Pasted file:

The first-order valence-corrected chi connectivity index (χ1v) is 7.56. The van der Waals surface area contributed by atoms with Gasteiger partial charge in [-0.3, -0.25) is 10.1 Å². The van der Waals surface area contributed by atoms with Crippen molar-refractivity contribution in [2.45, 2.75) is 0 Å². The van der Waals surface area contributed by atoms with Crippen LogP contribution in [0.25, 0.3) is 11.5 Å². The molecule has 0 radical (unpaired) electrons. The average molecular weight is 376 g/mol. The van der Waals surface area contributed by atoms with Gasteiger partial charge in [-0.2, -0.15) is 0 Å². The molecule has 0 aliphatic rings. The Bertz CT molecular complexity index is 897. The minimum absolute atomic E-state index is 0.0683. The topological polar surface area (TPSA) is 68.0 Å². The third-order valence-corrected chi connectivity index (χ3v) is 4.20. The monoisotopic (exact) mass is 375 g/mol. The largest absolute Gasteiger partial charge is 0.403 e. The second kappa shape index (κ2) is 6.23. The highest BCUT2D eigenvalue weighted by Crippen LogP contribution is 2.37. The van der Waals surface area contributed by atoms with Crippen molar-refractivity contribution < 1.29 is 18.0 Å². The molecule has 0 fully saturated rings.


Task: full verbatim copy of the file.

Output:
The first-order valence-corrected chi connectivity index (χ1v) is 7.56. The van der Waals surface area contributed by atoms with Gasteiger partial charge in [-0.3, -0.25) is 10.1 Å². The van der Waals surface area contributed by atoms with Crippen molar-refractivity contribution in [2.45, 2.75) is 0 Å². The van der Waals surface area contributed by atoms with Crippen LogP contribution in [0.25, 0.3) is 11.5 Å². The molecule has 0 radical (unpaired) electrons. The average molecular weight is 376 g/mol. The van der Waals surface area contributed by atoms with Gasteiger partial charge in [-0.2, -0.15) is 0 Å². The molecule has 0 aliphatic rings. The Bertz CT molecular complexity index is 897. The minimum absolute atomic E-state index is 0.0683. The topological polar surface area (TPSA) is 68.0 Å². The third-order valence-corrected chi connectivity index (χ3v) is 4.20. The monoisotopic (exact) mass is 375 g/mol. The largest absolute Gasteiger partial charge is 0.403 e. The second kappa shape index (κ2) is 6.23. The highest BCUT2D eigenvalue weighted by Crippen LogP contribution is 2.37. The van der Waals surface area contributed by atoms with Crippen molar-refractivity contribution < 1.29 is 18.0 Å². The molecule has 0 fully saturated rings.